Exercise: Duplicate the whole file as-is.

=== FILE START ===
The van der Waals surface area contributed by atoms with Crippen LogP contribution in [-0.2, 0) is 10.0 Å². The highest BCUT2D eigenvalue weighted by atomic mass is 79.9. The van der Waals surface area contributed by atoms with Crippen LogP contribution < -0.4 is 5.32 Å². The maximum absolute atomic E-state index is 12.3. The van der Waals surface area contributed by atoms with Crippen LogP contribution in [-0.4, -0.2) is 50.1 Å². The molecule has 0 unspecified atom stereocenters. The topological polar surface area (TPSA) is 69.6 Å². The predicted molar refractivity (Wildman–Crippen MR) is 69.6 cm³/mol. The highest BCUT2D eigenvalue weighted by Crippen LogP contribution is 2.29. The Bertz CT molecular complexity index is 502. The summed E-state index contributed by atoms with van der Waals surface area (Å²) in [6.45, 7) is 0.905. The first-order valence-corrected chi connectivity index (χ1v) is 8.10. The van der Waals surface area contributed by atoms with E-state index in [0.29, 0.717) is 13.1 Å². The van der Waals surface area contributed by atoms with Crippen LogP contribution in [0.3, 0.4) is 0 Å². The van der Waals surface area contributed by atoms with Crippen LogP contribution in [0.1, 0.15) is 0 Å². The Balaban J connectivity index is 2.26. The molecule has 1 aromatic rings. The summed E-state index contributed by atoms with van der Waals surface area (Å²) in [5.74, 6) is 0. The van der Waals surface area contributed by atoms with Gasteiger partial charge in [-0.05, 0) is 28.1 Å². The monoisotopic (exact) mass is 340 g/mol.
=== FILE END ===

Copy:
The van der Waals surface area contributed by atoms with Crippen LogP contribution in [-0.2, 0) is 10.0 Å². The highest BCUT2D eigenvalue weighted by atomic mass is 79.9. The van der Waals surface area contributed by atoms with Crippen LogP contribution < -0.4 is 5.32 Å². The maximum absolute atomic E-state index is 12.3. The van der Waals surface area contributed by atoms with Crippen LogP contribution in [-0.4, -0.2) is 50.1 Å². The molecule has 0 unspecified atom stereocenters. The topological polar surface area (TPSA) is 69.6 Å². The predicted molar refractivity (Wildman–Crippen MR) is 69.6 cm³/mol. The highest BCUT2D eigenvalue weighted by Crippen LogP contribution is 2.29. The Bertz CT molecular complexity index is 502. The summed E-state index contributed by atoms with van der Waals surface area (Å²) in [6.45, 7) is 0.905. The first-order valence-corrected chi connectivity index (χ1v) is 8.10. The van der Waals surface area contributed by atoms with E-state index in [0.29, 0.717) is 13.1 Å². The van der Waals surface area contributed by atoms with Crippen LogP contribution in [0.3, 0.4) is 0 Å². The van der Waals surface area contributed by atoms with Crippen LogP contribution in [0.1, 0.15) is 0 Å². The Balaban J connectivity index is 2.26. The molecule has 1 aromatic rings. The summed E-state index contributed by atoms with van der Waals surface area (Å²) in [5.74, 6) is 0. The van der Waals surface area contributed by atoms with Gasteiger partial charge in [-0.05, 0) is 28.1 Å². The monoisotopic (exact) mass is 340 g/mol.